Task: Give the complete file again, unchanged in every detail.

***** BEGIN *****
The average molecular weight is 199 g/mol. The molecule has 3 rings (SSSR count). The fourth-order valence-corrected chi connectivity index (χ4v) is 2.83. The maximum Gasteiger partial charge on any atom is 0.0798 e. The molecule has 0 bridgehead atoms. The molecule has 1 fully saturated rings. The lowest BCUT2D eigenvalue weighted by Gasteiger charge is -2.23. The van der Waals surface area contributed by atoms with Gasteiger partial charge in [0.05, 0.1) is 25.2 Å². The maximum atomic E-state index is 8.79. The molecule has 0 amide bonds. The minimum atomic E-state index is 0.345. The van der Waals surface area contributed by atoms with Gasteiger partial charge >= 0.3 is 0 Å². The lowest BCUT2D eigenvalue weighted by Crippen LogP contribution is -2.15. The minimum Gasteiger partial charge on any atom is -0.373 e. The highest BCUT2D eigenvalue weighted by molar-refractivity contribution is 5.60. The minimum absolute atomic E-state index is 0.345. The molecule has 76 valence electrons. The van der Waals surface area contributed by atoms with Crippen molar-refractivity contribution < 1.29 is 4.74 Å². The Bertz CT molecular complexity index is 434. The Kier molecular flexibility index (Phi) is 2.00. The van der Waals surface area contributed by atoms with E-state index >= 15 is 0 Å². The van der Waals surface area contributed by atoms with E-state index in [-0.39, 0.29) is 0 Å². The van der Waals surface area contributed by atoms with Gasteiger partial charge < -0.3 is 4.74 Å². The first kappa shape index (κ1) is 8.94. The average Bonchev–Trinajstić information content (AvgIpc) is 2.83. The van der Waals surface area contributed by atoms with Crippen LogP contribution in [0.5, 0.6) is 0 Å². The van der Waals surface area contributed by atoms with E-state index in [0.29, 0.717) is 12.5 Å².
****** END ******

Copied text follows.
The average molecular weight is 199 g/mol. The molecule has 3 rings (SSSR count). The fourth-order valence-corrected chi connectivity index (χ4v) is 2.83. The maximum Gasteiger partial charge on any atom is 0.0798 e. The molecule has 0 bridgehead atoms. The molecule has 1 fully saturated rings. The lowest BCUT2D eigenvalue weighted by Gasteiger charge is -2.23. The van der Waals surface area contributed by atoms with Gasteiger partial charge in [0.05, 0.1) is 25.2 Å². The maximum atomic E-state index is 8.79. The molecule has 0 amide bonds. The minimum atomic E-state index is 0.345. The van der Waals surface area contributed by atoms with Gasteiger partial charge >= 0.3 is 0 Å². The lowest BCUT2D eigenvalue weighted by Crippen LogP contribution is -2.15. The minimum Gasteiger partial charge on any atom is -0.373 e. The highest BCUT2D eigenvalue weighted by molar-refractivity contribution is 5.60. The minimum absolute atomic E-state index is 0.345. The molecule has 76 valence electrons. The van der Waals surface area contributed by atoms with Crippen molar-refractivity contribution < 1.29 is 4.74 Å². The Bertz CT molecular complexity index is 434. The Kier molecular flexibility index (Phi) is 2.00. The van der Waals surface area contributed by atoms with E-state index >= 15 is 0 Å². The van der Waals surface area contributed by atoms with E-state index in [-0.39, 0.29) is 0 Å². The van der Waals surface area contributed by atoms with Gasteiger partial charge < -0.3 is 4.74 Å². The first kappa shape index (κ1) is 8.94. The average Bonchev–Trinajstić information content (AvgIpc) is 2.83. The van der Waals surface area contributed by atoms with Crippen LogP contribution in [0.5, 0.6) is 0 Å². The van der Waals surface area contributed by atoms with E-state index in [0.29, 0.717) is 12.5 Å².